Northern regions are more reliant on the state than southern regions and they will suffer more as a result.  Demographics were forgotten somewhat during the boom and financial engineering was often prioritised over fundamental property investment criteria like location and future supply & demand.  Sadly many investors found that agents, property clubs and developers forecasts for rental income and re-sale values evaporated and have been left sitting on flats that in some cases could take a decade or more to get back to where they were estimated to be at their peak.  And that’s assuming the local populace doesn’t move to the south in search of better pay (or just any old job).  The same can of course be said for many foreign destinations – let’s not get into Spain or Dubai here.

The good news for those that have holdings there is that Prime West London is pretty much back where it was in 2007.  Cash rich investors have continued to fight over flats and houses in Mayfair, Knightsbridge and Notting Hill throughout the turmoil.  Once again the old adage Location, Location, Location has rung true and I believe it will keep ringing loudly for at least 5 years.  Investing in the best location you can afford will continue to pay dividends.

Central London

Central London

Priority number 3 is Yield
Many buy-to-let investors (and others) have managed to hang on to their portfolios despite significant negative equity because interest rates have been reduced so dramatically.  In most cases residential property investors have in fact benefitted from significant improvements in their monthly margins as rents have only dipped about 15% overall – as compared with about 50% on commercial property – and they’re now beginning to drag themselves back up.

This means income arbitrage is back on the menu.  If you can only get 0.5% interest from the Bank of England or a c4% dividend yield on equities then property starts to interesting above that level.

But what about rising interest rates for those looking to use leverage or with debt already in place?  The debate will continue to rage on this in the months and years ahead I’m sure (hasn’t it always?) however it’s clear that they will have to rise at some point and it therefore makes sense to build in some margin for error on the yield.  This can be a little difficult if you’re borrowing 50% or more and following the golden location, location, rules because yields on Prime Central London properties can be as low as 3 or 4% gross.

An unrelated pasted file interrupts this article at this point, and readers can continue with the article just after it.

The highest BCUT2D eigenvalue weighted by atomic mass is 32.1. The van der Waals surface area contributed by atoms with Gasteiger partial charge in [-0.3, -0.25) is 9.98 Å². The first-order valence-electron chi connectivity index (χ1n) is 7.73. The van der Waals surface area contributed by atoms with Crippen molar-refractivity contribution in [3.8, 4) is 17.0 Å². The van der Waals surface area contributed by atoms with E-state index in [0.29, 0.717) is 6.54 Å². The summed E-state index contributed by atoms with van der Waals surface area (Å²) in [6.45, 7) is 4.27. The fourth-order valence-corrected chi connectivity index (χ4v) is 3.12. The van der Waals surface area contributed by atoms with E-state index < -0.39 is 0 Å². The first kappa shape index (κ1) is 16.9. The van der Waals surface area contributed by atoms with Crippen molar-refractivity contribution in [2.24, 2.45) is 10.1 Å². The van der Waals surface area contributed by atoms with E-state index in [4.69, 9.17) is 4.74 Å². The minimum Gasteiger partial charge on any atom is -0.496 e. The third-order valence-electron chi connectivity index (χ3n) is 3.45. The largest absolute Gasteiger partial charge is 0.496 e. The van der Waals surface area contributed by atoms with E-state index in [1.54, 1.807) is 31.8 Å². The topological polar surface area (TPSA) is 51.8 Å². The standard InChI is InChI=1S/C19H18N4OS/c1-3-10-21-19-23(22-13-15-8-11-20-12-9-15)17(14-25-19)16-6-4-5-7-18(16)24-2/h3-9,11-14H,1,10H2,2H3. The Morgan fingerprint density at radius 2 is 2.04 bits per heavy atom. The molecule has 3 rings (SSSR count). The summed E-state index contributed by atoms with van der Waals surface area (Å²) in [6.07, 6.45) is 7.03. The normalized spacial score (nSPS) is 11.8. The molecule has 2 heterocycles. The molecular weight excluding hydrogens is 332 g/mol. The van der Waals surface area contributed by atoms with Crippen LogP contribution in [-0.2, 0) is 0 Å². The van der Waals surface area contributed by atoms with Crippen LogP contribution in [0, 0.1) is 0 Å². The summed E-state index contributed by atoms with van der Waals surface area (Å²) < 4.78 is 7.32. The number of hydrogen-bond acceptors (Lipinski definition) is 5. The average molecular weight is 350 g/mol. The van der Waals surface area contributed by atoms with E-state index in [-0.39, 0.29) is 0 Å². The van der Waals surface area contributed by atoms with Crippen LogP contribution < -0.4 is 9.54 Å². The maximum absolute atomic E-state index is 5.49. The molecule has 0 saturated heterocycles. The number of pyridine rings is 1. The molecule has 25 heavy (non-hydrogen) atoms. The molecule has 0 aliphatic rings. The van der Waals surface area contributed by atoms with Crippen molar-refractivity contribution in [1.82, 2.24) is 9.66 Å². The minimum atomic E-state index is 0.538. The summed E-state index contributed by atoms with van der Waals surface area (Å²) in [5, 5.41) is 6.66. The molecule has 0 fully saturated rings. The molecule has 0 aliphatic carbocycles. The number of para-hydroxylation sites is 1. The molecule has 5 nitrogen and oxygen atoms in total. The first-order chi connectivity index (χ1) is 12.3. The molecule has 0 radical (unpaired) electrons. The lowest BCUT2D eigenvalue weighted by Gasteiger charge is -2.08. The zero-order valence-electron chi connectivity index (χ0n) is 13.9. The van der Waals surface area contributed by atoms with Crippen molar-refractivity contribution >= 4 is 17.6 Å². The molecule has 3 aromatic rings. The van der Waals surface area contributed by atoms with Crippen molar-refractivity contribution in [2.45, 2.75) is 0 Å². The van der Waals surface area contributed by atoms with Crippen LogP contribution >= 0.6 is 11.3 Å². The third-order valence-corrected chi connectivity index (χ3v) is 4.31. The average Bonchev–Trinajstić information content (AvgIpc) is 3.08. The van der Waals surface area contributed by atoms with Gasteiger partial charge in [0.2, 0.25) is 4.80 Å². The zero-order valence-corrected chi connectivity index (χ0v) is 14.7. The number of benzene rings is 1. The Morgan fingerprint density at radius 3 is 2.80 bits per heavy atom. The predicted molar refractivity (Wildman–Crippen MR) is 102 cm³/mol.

So my tip, and I doubt the big fund managers will like this one, is to stay prime and consider more management intensive residential uses such as student accommodation, young professional accommodation and short-let hostels etc.  If you were offered the choice between a long lease on a bank in a regional city centre at a yield of 5% or a flat with a 9.5% gross yield (7% net) in Central London what would you choose?

Example Urban Share bedroom

Example Urban Share bedroom

If you fancy learning more about student & young professional accommodation why not come along to our event on the 11th February where we’ll reveal many of the secrets to successfully investing?

Andrew Goodwin senior economic advisor to the Ernst & Young Item Club wrote the best article I’ve read this week (in Property Week).

Overcoming Social Media Niggles

tennis niggle

tennis niggle?

Overcoming My Social Media Niggles

By Martin Skinner

The Christmas & New Year break this year gave me the opportunity to play with a lot of the sites and settings I’ve struggled to clear from my to-do list.

Two things in particular had been really frustrating me and I’ve now solved them so I thought I’d share the solutions just in case anyone else found them helpful.

Tweets away … incoming !!!

Twitter has been a revelation to me and I’m confident its’ real-time nature will be a force for good.

have you been flooded by tweets?

flooded by tweets?

With the help of research and expert assistance I’ve built up a half decent following in the time I’ve been experimenting with it.

Finding the right balance of breadth and depth of relationships with ‘followers’ is an evolving challenge and occupies many a great mind online.

Speaking as a first year student of the system it’s clear to me that following people back helps grow a following and is generally considered to be polite but it can make it difficult to keep track of close friends.

Setting up a Twitter list and importing it into Hootsuite or similar enables me to filter AND follow people back most of the time.

Facebook sensitivities
In my attempts to link up all the online social networks that are proliferating I’ve used friendfeed as a hub so I only have to post status updates in one place for them to be shown on a number of different destination sites.

Facebook niggle

Facebook niggle

However friends on sites like Facebook are very sensitive to too many tweets being fed through so I’ve been looking to filter them and found an excellent solution using Twitter favourites and a friendfeed account here.

I suggest avoiding responses like the “stop tweeting… I beg you” comment I got yesterday (sorry Jamie) by using an account with friendfeed just for the favourite tweets link to Facebook and test it carefully.

Those were mine, how about yours?
What frustrating little to-do-list items did you manage to overcome during the holidays?

what niggles did you overcome?

niggles, what niggles?